Jules Gray grew accustomed to seeing women carried out of clubs, their skirts lifted and dignity lowered. Other clubgoers might have dismissed it as another lightweight overestimating her tolerance, but as someone who worked in the nightclub and dayclub industry for 10 years, Gray knew better.
“Girls would come in with five girls and one girl would leave, looking like that, with five guys,” she says. “It’s 10 times worse in the summer.”
There’s a distinct difference between a partygoer pushing his or her limits and a perpetrator doing it for them. Drug-facilitated rape happens often enough that the Rape Crisis Center and Tao Cares have partnered to introduce partysmartinlv.com, a website that teaches people how to stay safe while partying.
The site encourages women, among other things, not to leave drinks unattended and not to accept them if they haven’t seen them poured. It also urges men to not be “that” guy, the guy who takes “advantage of someone who has had too much to drink.”
But sometimes the crime starts before any sexual contact. Sometimes a victim has become overintoxicated against her will.
“I’ve seen people pour open capsules of pills and packets into carafes at their table. And then, when girls come to the table, they make them drinks from there,” says Gray, whose job duties included bottle hostess service. “I’ve spilled them purposely.”
The dayclubs raise other concerns. Alcohol combined with the unforgiving Las Vegas heat all but do the job for a predator, speeding intoxication and sometimes inducing illness. And the atmosphere, a giant pool of wet bodies slithering against other wet bodies with music pounding overhead, makes it easy to lose track of friends.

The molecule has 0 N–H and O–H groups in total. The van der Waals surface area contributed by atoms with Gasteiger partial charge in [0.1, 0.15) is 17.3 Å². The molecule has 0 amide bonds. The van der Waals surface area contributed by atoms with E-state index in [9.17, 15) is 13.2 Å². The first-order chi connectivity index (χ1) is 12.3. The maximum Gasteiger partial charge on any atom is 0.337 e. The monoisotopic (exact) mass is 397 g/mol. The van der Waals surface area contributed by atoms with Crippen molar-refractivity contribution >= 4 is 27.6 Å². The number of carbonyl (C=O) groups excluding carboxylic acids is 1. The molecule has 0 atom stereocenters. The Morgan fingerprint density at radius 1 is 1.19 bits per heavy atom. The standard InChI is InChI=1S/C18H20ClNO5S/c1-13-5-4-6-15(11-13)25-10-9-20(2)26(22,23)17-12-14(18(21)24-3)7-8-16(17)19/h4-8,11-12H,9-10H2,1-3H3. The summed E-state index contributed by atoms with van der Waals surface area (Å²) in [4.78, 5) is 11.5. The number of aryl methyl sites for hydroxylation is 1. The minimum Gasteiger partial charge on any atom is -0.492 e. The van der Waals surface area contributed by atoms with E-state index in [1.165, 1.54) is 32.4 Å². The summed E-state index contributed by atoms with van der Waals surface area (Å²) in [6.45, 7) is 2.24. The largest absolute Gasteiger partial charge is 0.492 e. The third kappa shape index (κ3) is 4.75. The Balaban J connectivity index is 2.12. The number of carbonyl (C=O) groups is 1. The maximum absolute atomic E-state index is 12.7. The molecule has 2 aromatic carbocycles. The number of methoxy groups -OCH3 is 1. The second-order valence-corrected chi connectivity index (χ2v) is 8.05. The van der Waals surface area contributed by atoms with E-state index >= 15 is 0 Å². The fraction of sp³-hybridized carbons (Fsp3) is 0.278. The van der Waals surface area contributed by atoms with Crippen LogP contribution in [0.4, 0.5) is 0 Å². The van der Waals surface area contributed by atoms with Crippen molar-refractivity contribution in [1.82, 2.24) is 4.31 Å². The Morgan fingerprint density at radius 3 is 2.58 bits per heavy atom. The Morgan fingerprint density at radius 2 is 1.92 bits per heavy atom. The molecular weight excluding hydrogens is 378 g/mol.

But if all that doesn’t end with a vulnerable clubber trusting the wrong friendly stranger then a drugged drink certainly will.
Daniele Dreitzer, executive director of the Rape Crisis Center, said a primary sign that a drink has been drugged is that the level of intoxication doesn’t align with the amount of consumption.
“The drugs work very quickly and perpetrators are watching for the person to exhibit signs,” she says. “Sometimes perpetrators use that as an excuse. ‘Oh, she’s not feeling well. I’m gonna take her out of here.’ ”
If his plan works , what comes next is sexual assault. After that, the victim may or may not report it as just more than 50 percent go that route. Yet, in this quarter alone, more than 20 percent of reported sexual assaults are thought to be drug-facilitated, per Dreitzer.
Part of the reason so many of them go unreported is that many victims struggle with self-blame, something Dreitzer worried about when launching partysmartinlv.com. She doesn’t want victims feeling guilty for not following the steps of precaution. The awareness efforts, after all, are intended to prevent the assaults not the reporting of them.
Victoria Gusto had been following the Party Smart tips before the awareness campaign ever launched. She frequents dayclubs, but always has a private cabana with bottle service. She socializes with the people she arrived with and her drinks are poured right in front of her.
Gusto also arrives at 11 a.m., while the music is still mellow and the water is still tranquil. She leaves around 3 p.m., when the headlining DJ arrives, every lounger is occupied and it’s standing pool only.
“It’s way overpacked and if you don’t have bottle service then you’re standing on the side of the wall and security is telling you to move. If you want a drink you have to walk all the way to the bar, which will take 20 minutes to get to,” she says, adding, “I know people who’ve pulled condoms out of the filter” of certain dayclub swimming pools.
Not just women are susceptible, either. Gray knows a man who’s been taken twice by women who sought him out for his wealth. Once, they drugged his drink, then took his wallet and jewelry before burglarizing his home.
It happens to men, but it’s much more common to see and hear it happening to women, she says.
“I’ve seen girls just left on bathroom floors,” Gray says. “It’s just a mess. It’s a sloppy mess.”
Contact Xazmin Garza at firstname.lastname@example.org or 702-383-0477. Follow her on Twitter @startswithanx.